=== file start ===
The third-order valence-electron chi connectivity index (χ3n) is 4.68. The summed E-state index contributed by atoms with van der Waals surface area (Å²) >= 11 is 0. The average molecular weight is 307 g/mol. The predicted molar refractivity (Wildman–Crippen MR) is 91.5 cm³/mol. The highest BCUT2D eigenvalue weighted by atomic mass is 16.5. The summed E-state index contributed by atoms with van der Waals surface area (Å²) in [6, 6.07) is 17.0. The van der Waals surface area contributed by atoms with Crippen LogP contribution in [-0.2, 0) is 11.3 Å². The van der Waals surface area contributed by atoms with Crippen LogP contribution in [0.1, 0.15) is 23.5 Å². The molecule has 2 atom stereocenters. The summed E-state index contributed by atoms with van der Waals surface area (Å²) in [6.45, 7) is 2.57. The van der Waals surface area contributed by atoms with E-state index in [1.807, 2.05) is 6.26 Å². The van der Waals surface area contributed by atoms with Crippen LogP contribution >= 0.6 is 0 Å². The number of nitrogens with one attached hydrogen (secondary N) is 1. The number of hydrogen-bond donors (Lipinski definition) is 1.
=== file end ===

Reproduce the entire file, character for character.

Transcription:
The third-order valence-electron chi connectivity index (χ3n) is 4.68. The summed E-state index contributed by atoms with van der Waals surface area (Å²) >= 11 is 0. The average molecular weight is 307 g/mol. The predicted molar refractivity (Wildman–Crippen MR) is 91.5 cm³/mol. The highest BCUT2D eigenvalue weighted by atomic mass is 16.5. The summed E-state index contributed by atoms with van der Waals surface area (Å²) in [6, 6.07) is 17.0. The van der Waals surface area contributed by atoms with Crippen LogP contribution in [-0.2, 0) is 11.3 Å². The van der Waals surface area contributed by atoms with Crippen LogP contribution in [0.1, 0.15) is 23.5 Å². The molecule has 2 atom stereocenters. The summed E-state index contributed by atoms with van der Waals surface area (Å²) in [6.45, 7) is 2.57. The van der Waals surface area contributed by atoms with E-state index in [1.807, 2.05) is 6.26 Å². The van der Waals surface area contributed by atoms with Crippen LogP contribution >= 0.6 is 0 Å². The number of nitrogens with one attached hydrogen (secondary N) is 1. The number of hydrogen-bond donors (Lipinski definition) is 1.